I really don't know where to begin, so I'm just going to start typing....
I'm finding it hard to rise above the red mist which has surrounded me since returning home from work and learning that a British citizen - a Muslim fighting for the Islamic State - has apparently beheaded an American journalist, James Foley.
Other British Muslim jihadists have apparently also been filmed in videos with other prisoners, or posing with decapitated bodies.
That's something which reminds me of the attempt by a pair of British Muslims on the streets of Luton last year to decapitate Lee Rigby (dismissed by some people at the time as a one-off).
We clearly have a problem and yet, listening to tonight's PM....
The news was being projected calmly, almost incidentally. It was the programme's lead story but it was 'moved on from' surprisingly quickly.
We heard a brief, powerful tribute from a colleague who (rightly) urged people not to share IS videos and photos, before being given a sample of opinions from the BBC Asian Network on the British Muslim response to the killings.
The first woman said that people should stop saying it's about Islam, that it's nothing to do with religion and that the killer of James Foley is simply a 'sick' man. The second woman blamed the internet. The next man blamed Western foreign policy and said that Muslims were the victims everywhere. The spokeswoman from Inspire said that, yes, the West may be responsible but it's a monster we all have to tackle.
No comment was made on any of this whataboutery, and no one was invited to comment on it. (Where was Douglas Murray, for example?)
So I will answer from my own perspective: Yes, it is about Islam and religion, and, yes, the killer is sick. No, the internet isn't to blame for this killing. No, Western foreign policy isn't to blame for this killing. And it's a monster the Muslim community should be far more urgently involved in tackling, instead of blaming the rest of us - though, yes, it's a monster we all have to tackle.
Then Eddie Mair talked to a BBC reporter, Secunder Kermani, who's been in contact with some of the British jihadis fighting in the Middle East. (Secunder will be on Newsnight later tonight). He said that they seem surprisingly normal. Yes, they may pose besides decapitated bodies, but they talk about normal stuff too - such as adopting cats, hoping to get married, missing Mars bars and worrying about British press intrusion against their families if their names got out. ('The humanity of Isis', as Lyse Doucet might have put it).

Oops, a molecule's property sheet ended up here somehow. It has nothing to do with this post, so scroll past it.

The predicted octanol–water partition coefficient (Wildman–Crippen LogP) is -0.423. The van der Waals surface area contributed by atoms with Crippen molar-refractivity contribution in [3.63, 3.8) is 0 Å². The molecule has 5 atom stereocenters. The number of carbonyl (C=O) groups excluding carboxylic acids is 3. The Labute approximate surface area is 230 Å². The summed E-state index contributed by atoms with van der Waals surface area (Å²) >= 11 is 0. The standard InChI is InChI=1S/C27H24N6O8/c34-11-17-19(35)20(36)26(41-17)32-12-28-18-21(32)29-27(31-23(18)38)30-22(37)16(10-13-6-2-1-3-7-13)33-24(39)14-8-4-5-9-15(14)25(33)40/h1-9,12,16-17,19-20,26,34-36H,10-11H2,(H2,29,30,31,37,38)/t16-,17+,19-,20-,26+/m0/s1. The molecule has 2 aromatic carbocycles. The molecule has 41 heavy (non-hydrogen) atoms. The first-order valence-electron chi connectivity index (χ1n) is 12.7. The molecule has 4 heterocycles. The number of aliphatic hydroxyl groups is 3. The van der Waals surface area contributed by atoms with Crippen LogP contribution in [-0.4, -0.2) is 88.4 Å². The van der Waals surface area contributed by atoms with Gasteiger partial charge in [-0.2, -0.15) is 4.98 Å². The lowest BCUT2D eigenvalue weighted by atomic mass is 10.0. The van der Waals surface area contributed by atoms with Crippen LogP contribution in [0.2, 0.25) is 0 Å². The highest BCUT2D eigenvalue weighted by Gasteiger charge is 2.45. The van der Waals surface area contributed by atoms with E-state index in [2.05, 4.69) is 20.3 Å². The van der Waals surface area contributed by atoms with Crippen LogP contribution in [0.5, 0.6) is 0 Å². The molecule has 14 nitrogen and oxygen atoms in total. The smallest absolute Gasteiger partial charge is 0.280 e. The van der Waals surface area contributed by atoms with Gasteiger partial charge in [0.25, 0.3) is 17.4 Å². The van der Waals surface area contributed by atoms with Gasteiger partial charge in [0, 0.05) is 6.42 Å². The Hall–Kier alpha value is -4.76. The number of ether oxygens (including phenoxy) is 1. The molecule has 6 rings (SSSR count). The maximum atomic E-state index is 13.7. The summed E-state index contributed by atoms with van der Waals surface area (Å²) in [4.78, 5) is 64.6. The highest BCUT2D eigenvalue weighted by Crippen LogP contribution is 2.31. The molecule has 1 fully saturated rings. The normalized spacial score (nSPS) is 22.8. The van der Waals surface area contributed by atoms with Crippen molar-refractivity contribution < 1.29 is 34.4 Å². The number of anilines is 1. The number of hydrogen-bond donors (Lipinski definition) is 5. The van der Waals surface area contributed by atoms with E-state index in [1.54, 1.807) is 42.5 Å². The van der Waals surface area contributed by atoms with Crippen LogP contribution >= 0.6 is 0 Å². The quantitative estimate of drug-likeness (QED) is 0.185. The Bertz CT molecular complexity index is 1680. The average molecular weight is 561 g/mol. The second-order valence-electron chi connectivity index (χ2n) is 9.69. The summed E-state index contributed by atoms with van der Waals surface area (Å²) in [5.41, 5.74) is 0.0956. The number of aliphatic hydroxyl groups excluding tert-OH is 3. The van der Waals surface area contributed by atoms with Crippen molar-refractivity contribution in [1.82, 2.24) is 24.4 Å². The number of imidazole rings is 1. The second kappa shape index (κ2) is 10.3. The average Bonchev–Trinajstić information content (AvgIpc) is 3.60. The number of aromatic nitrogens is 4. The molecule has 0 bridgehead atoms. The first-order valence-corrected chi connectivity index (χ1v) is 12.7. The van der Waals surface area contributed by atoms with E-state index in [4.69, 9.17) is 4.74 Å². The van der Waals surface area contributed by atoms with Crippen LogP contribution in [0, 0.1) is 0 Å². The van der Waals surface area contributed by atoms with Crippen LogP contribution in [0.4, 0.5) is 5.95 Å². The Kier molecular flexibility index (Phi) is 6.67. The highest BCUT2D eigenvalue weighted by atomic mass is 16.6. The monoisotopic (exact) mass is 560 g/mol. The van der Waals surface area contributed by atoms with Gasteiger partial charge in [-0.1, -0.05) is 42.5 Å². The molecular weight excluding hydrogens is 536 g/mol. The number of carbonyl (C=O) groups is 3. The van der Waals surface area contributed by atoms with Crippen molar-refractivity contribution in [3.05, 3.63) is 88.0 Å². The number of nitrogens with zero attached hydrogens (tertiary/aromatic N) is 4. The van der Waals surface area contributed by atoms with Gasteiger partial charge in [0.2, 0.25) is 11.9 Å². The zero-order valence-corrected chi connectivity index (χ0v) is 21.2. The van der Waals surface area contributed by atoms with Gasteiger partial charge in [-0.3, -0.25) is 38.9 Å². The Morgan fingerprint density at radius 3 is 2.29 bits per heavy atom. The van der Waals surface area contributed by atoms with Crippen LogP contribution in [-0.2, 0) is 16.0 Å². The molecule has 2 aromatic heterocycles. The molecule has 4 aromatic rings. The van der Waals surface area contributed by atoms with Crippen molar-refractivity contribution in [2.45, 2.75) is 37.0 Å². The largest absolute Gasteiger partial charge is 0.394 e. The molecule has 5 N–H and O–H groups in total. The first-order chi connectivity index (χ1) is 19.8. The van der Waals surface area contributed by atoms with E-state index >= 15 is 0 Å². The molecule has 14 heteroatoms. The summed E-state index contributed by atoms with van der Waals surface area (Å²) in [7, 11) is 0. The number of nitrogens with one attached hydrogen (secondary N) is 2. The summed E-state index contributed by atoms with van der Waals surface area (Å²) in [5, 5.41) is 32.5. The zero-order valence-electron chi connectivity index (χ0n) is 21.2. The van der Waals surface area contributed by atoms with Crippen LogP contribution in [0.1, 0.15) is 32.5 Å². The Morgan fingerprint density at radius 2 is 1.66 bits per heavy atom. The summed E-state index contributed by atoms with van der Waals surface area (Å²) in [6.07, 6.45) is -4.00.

All this is probably true and Secunder Kermani's chats with Islamic State fighters might very well give us helpful angles on them, but still...all of this came across to me as being too understanding. Where was the condemnation?
PM then moved on.
I didn't. I read beyond the BBC and got mad.
Not everything from 'my own side of fence' improved my mood though. I read some disgusting smears about Mr Foley (which my own researches of his Twitter feed suggest to be vastly inflated) asserting that his Twitter feed shows him, ironically, to be of the same mind as his killers - a pro-Iranian [sic (and sick)], pro-Sunni jihadi, Israeli-hating activist-journalist who was happy to see the Christians of Aleppo slaughtered.
Yes, James Foley clearly was the sort of reporter who thought like Jon Donnison about most things in the Middle East - so much so that he even re-tweeted Jon Donnison's own tweets - but that's no excuse for demonising him or engaging in schadenfreude (as some are doing).
I then went back in time to listen to today's The World at One and was more than a little astonished to hear Shaun Ley's interview with BBC security correspondent Frank Gardner begin by discussing the 'controversy' over David Cameron's holiday - as if that was the most important question.
Frank said that the "commendable" appeal from British imams for British Muslims not to go and fight in Syria "wasn't listened to" and that "it only takes one or two charismatic people - and it's all about charisma, Shaun" - to make that compelling that "quite compelling message" that British "bros" should go to protect their "brothers and sisters" out there...
...and, in a bizarre (but classically BBC) anti-Israel twist - as if the events of the past months and years in Iraq and Syria were somehow Israel's fault - Frank Gardner added:
...and, of course, you take that in conjunction with what's been going on in Gaza and the deaths of SO many people and what many people consider to be a rather supine British government attitude, put all that together and it's a very toxic mix.
The Baghdad-born, Kurdish-descended Conservative MP, Nadhim Zahawi, followed. Nadhim is a nice guy, describing them as "pure evil", but he said:
Part of the problem is how do you stop people being attracted to this warped...this rather deformed form of Islam...I'm careful not to overstate the word 'Islam' because I don't think these people are Muslims.
Shaun Ley didn't challenge him on that extraordinary statement. He asked him broad-stroke geo-political questions instead.
BBC Monitoring's Mina al-Lami then talked about "media-savvy" Islamic State's online presence.
Then came Patrick Cockburn of the Independent. Mr Cockburn, a Western-bashing, Israeli-bashing, pro-(Assad)-Syrian reporter of the Robert Fisk variety, followed. He was critical of Western actions and rhetoric. He (repeatedly) bashed the West, especially for not backing Assad. (Surprise, surprise).
It's days like this that make you realise why you blog about BBC bias.
Though, it has to be said, it's also days like this that make you want to scarper and post about anything but BBC bias (and world affairs). [Talking of which...]